History

An E82A1 Wolverine at a firing range at the Ground Combat Center in Sköntafell, marked as an A1 variant by the pintle-mounted machine gun on the turret roof.

The Wolverine was designed beginning in 1990 as a replacement to aging Kolish-made main battle tanks, as well as serving as a base for the introduction of technical specifications and system requirements unique to the Meriadni armed forces. Initial designs were fraught with flaws, and the tank was entirely redesigned in 1991 around a gas turbine engine which offered more horsepower. The completed prototype design was submitted to the army for testing in 1992, and was updated numerous times over the next three years before the design was finally approved by the army. The tank went into production in 1997, and the first completed E82 units were delivered in 1999.

In 2005, the E82 was overhauled in order to integrate newly-developed military hardware, and the tank was redesignated the E82A1. The E82A1 featured an increased shell capacity, as well as adding night-vision and infrared sights specific to the commander and gunner, instead of being shared with the driver. The armor was also redesigned in order to increase survivability against large mines and IEDs.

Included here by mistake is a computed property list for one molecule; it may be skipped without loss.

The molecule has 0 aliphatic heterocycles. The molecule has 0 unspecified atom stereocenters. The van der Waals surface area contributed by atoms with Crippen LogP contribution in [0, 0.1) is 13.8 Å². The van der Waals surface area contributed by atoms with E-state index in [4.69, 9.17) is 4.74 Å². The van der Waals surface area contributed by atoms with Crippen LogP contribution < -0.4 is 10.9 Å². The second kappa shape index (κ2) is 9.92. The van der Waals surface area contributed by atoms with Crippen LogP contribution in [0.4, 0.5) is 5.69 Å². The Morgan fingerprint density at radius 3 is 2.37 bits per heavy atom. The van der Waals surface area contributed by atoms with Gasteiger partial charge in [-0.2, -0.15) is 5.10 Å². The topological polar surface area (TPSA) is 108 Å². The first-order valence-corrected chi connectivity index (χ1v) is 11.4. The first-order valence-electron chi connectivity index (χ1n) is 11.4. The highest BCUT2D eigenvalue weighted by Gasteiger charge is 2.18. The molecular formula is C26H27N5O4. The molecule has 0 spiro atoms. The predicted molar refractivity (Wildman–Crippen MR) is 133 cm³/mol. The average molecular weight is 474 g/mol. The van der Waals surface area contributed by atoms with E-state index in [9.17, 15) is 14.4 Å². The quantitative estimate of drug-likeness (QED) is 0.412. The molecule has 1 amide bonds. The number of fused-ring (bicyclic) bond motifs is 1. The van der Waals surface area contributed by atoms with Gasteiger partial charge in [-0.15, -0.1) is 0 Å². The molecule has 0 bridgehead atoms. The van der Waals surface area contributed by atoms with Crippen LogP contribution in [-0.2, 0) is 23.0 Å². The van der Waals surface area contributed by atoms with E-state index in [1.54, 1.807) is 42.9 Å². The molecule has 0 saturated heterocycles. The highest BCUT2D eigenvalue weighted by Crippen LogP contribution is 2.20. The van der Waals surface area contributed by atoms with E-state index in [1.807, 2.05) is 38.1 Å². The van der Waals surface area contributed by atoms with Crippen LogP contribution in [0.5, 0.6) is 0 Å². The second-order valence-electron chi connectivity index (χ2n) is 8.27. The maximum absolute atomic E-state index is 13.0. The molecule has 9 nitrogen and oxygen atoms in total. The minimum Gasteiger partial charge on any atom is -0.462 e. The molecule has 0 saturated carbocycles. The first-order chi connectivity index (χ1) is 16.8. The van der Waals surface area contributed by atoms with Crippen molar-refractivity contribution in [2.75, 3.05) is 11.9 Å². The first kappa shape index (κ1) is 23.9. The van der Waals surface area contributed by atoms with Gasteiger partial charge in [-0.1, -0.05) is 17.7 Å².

The current Wolverine variant in service with the Meriadni army, designated the E82A2, is a significant step forwards in technology, and was put into service in 2013. While hardware changes were made, including the addition of the TRACER II RWS in place of the pintle-mounted commander's gun and upgrades to optics, the most significant changes were made within the tank's onboard battlespace-management system. The commander now has the ability to independently target strikes from other tanks, aircraft, and artillery batteries on the same network, as well as sharing sensor and radar data with other units.